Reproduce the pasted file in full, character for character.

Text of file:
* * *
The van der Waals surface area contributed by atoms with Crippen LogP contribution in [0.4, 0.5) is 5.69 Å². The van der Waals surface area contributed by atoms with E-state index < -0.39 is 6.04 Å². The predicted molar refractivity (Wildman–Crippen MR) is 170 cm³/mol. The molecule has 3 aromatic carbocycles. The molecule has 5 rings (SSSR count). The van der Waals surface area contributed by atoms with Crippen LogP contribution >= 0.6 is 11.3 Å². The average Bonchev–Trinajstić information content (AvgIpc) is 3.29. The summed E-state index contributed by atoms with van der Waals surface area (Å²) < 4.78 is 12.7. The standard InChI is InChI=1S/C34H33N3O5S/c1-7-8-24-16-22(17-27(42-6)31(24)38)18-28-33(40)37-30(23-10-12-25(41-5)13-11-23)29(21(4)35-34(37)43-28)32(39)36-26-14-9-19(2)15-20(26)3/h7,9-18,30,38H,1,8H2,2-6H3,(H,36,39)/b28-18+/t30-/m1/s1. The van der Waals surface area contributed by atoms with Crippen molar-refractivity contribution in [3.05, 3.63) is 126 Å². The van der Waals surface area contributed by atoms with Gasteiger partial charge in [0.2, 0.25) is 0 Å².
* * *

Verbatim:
The van der Waals surface area contributed by atoms with Crippen LogP contribution in [0.4, 0.5) is 5.69 Å². The van der Waals surface area contributed by atoms with E-state index < -0.39 is 6.04 Å². The predicted molar refractivity (Wildman–Crippen MR) is 170 cm³/mol. The molecule has 3 aromatic carbocycles. The molecule has 5 rings (SSSR count). The van der Waals surface area contributed by atoms with Crippen LogP contribution >= 0.6 is 11.3 Å². The average Bonchev–Trinajstić information content (AvgIpc) is 3.29. The summed E-state index contributed by atoms with van der Waals surface area (Å²) < 4.78 is 12.7. The standard InChI is InChI=1S/C34H33N3O5S/c1-7-8-24-16-22(17-27(42-6)31(24)38)18-28-33(40)37-30(23-10-12-25(41-5)13-11-23)29(21(4)35-34(37)43-28)32(39)36-26-14-9-19(2)15-20(26)3/h7,9-18,30,38H,1,8H2,2-6H3,(H,36,39)/b28-18+/t30-/m1/s1. The van der Waals surface area contributed by atoms with Crippen molar-refractivity contribution in [3.05, 3.63) is 126 Å². The van der Waals surface area contributed by atoms with Gasteiger partial charge in [0.2, 0.25) is 0 Å².